At the prize ceremony, Sir David King, chairman of the judges, read out the statement of the jury: "The Prix Pictet Jury were looking for photography that met three criteria: artistic excellence; powerful storytelling related to the theme of the award; and a coherent series of images with narrative power.

"After considerable deliberation the jury were unanimous in their decision to award the prize to Mitch Epstein, whose work most clearly met each of the three criteria. Epstein's epic, beautifully realised photographs employ a vantage point that is so perfect as to subtly disorientate you, while at the same time delivering a message of great power."

Epstein's images with their air of almost eerie tranquillity remind us of the fragility of the world's resources and how the abuse of these resources can cause untold damage.

In his artist's statement, Epstein explains how he set out on his five-year long project, American Power, across 25 states: "In 2003, I was asked to photograph the erasure of a small town in Ohio. In Cheshire, houses were being rased by the hour and streets were nearly emptied of human life. American Electric Power, one of the world's largest utility companies, had bought out the town and instituted a gag order, after increasing complaints that AEP's plant had contaminated the health of Cheshire's citizens. I was not the same after this trip. The cost of growth, with its implicit energy demands, had become terrifyingly vivid."

During the course of his project, he remembers: "I photographed a consumerist society inured to the consequences of unbridled consumption. Many living in the shadows of power plants despaired their polluted water and air, but did not have the economic resources to relocate. Growth no longer meant progress, but self-destruction.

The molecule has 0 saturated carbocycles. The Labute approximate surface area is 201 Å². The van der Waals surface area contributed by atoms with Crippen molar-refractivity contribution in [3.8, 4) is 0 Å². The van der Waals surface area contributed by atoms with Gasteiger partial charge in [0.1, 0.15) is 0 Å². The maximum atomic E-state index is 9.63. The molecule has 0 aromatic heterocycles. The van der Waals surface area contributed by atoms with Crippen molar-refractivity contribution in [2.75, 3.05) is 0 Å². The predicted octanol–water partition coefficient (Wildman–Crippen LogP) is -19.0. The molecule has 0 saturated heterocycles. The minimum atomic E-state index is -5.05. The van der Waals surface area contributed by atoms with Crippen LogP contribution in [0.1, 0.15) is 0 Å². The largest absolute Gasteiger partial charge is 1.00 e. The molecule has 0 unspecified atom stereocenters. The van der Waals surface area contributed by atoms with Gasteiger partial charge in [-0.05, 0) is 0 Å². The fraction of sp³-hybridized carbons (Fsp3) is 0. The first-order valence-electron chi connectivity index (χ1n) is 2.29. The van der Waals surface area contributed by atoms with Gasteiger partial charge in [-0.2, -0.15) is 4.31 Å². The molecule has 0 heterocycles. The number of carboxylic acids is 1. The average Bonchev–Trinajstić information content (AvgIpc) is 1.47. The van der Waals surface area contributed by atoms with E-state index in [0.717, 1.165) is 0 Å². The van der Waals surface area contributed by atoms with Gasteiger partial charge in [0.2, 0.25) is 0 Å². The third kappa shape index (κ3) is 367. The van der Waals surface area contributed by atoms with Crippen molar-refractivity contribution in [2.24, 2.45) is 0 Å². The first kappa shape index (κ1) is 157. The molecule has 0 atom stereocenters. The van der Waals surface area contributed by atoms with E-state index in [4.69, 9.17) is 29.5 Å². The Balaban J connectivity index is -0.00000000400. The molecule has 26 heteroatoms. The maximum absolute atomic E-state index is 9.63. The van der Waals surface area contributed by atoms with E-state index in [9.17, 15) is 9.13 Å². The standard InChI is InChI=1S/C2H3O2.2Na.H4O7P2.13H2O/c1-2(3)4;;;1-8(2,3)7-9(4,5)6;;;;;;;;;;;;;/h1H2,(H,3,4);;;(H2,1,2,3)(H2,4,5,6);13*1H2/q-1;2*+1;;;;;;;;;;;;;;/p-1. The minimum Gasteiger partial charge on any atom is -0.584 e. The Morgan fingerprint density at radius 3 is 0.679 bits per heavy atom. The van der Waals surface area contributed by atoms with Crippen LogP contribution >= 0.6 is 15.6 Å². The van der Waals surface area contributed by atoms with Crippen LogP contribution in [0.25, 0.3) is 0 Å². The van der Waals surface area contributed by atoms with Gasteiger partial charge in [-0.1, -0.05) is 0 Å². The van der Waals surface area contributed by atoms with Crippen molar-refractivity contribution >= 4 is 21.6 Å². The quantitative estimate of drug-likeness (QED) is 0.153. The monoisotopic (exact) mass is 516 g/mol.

"I wanted to photograph the dangerous trinity of corporate power, consumerist advertising, and citizens who believe the old American dream that improving your lot means having more and using more. American Power is an active response to the American Dream gone haywire."

Epstein's work joins that of previous Prix Pictet winners in its successful marriage of art and journalism. The inaugural Prix Pictet was won by the Canadian photographer Benoit Aquin for his series The Chinese Dust Bowl. Judges chose Bangladeshi photojournalist Munem Wasif, who competed with a black-and-white portfolio on climate-change refugees in Bangladesh, to complete the Water Commission by visiting the Satkhira region of south-west Bangladesh to support the work of the UK-based charity WaterAid.

The second Prix Pictet, on the theme of Earth, was a triumph for the Israeli-born, British-based photographer Nadav Kander for his series, Yangtze: The Long River, while the American photographer Ed Kashi undertook the second commission, for which he produced the series Madagascar, A Land Out of Balance.

Like the World Press Photo Award, the Prix Pictet does not remain an elite art happening, it takes its message to the wider public. As an international touring show, it delivers a selected body of work, and attendant messages, to an immense audience. And as this year's winning series goes to show, great photography can still convey complex messages at the same time as having the power to move us.